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Zack Britton embracing high expectations placed on Yankees

 

Zack Britton had pitched on teams that have won the AL East before — well, one — before he got to the Yankees last season.

The lefty was in his first full season in the majors — and his first as a full-time relief pitcher — when Baltimore won the division in 2014.

But that experience, as well as last year’s success after Britton arrived in The Bronx following a July trade from the Orioles didn’t quite prepare him for what he believes is in store for 2019.

“It’s always fun to feel like you legitimately have a good shot on Opening Day,’’ Britton said in Washington, where the Yankees played their final exhibition game against the Nationals before Thursday’s opener at Yankee Stadium against Britton’s former team.

“Even in ’14, we won the division with Baltimore, but it took guys having crazy career years,’’ Britton said. “And in 2016, I felt like we were pretty good and we got to the wild-card game. You never had the feeling coming into camp and going into the regular season that if we don’t get deep into the playoffs, it’s gonna be a disappointment.’’

That’s where Britton is now, with the Yankees set to work out at Yankee Stadium on Wednesday.

“This is the first time I can really say, ‘There’s not too many teams better, if any, than us this year,’ ” Britton said.

A healthy Britton will be key to what the Yankees feel is one of their top strengths heading into 2019, as he’ll join Chad Green, Jonathan Holder, newcomer Adam Ottavino and eventually Dellin Betances in setting up Aroldis Chapman.

Britton is now more than a year removed from the Achilles surgery that impacted him throughout last season and he said he has developed a regular routine that allows him to keep his legs in good shape and also focus on pitching — which was something he couldn’t do in 2018.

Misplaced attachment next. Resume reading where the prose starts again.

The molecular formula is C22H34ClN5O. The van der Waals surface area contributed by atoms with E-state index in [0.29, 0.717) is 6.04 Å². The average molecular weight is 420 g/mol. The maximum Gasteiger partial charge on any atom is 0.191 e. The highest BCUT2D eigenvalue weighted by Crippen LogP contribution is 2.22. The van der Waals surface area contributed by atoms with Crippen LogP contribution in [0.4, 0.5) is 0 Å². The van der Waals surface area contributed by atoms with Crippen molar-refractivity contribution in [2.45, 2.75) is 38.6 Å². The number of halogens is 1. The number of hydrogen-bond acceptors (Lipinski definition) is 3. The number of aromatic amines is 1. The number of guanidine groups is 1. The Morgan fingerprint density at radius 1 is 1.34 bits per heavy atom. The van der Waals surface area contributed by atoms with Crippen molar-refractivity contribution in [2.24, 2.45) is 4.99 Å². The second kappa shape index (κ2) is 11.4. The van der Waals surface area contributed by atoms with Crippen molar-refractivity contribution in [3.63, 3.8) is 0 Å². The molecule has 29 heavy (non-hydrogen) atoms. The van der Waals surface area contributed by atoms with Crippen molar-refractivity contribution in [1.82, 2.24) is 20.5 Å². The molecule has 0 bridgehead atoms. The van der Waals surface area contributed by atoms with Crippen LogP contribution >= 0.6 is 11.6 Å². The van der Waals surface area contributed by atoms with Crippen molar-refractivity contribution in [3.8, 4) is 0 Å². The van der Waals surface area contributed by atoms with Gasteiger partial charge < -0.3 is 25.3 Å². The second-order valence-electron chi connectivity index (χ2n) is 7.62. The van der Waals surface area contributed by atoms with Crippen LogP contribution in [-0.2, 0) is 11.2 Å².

“I don’t think about it anymore,’’ Britton said. “I’m just able to think about competing. I don’t have to worry about being healthy or managing discomfort.’’

And after settling into his new surroundings last year and watching what the Yankees did to the roster during the offseason — including bringing him back — Britton is confident both the pitching staff and lineup are deep enough to withstand just about anything.

“I go back to 2016 when I had a crazy streak of not blowing any games,’’ Britton said of a stretch that began on June 24 when he appeared in 39 games and allowed one run in 36 ¹/₃ innings, while racking up 26 saves.

“We needed every one of those wins,’’ Britton said. “But I wasn’t thinking about that at the time. I didn’t put pressure on myself. If everyone here does what we know they can do, we’re fine.’’

As an example, Britton pointed to Miguel Andujar.

“You look at a guy like Andujar, he doesn’t immediately have to be guy he was last year,’’ Britton said of the third baseman that was thrust into the lineup early last season and consistently produced. “[Gleyber] Torres can just be Torres. We know we’ve got [Aaron] Judge, [Giancarlo] Stanton and guys like that to pick everyone up. I’ve never really been around so many players like this and I just think we all know the expectations and embrace them.’’


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